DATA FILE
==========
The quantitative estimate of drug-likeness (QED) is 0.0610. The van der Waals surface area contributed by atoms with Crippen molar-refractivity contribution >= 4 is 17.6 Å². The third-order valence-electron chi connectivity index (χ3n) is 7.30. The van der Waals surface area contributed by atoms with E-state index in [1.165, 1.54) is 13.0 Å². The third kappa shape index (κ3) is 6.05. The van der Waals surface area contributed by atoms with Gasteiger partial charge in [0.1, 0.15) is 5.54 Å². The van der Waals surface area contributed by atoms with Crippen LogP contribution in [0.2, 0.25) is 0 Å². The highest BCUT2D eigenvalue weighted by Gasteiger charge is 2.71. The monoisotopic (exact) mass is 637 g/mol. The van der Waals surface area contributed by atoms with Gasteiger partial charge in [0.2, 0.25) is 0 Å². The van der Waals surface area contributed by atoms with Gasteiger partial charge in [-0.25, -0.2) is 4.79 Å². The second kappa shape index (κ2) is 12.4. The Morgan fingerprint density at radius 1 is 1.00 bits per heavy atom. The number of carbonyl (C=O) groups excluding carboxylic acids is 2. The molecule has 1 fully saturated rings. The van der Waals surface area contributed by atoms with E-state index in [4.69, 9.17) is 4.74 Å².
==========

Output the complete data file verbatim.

The quantitative estimate of drug-likeness (QED) is 0.0610. The van der Waals surface area contributed by atoms with Crippen molar-refractivity contribution >= 4 is 17.6 Å². The third-order valence-electron chi connectivity index (χ3n) is 7.30. The van der Waals surface area contributed by atoms with E-state index in [1.165, 1.54) is 13.0 Å². The third kappa shape index (κ3) is 6.05. The van der Waals surface area contributed by atoms with Gasteiger partial charge in [0.1, 0.15) is 5.54 Å². The van der Waals surface area contributed by atoms with Crippen LogP contribution in [0.2, 0.25) is 0 Å². The highest BCUT2D eigenvalue weighted by Gasteiger charge is 2.71. The monoisotopic (exact) mass is 637 g/mol. The van der Waals surface area contributed by atoms with Gasteiger partial charge in [0.2, 0.25) is 0 Å². The van der Waals surface area contributed by atoms with Gasteiger partial charge in [-0.25, -0.2) is 4.79 Å². The second kappa shape index (κ2) is 12.4. The Morgan fingerprint density at radius 1 is 1.00 bits per heavy atom. The number of carbonyl (C=O) groups excluding carboxylic acids is 2. The molecule has 1 fully saturated rings. The van der Waals surface area contributed by atoms with E-state index in [4.69, 9.17) is 4.74 Å².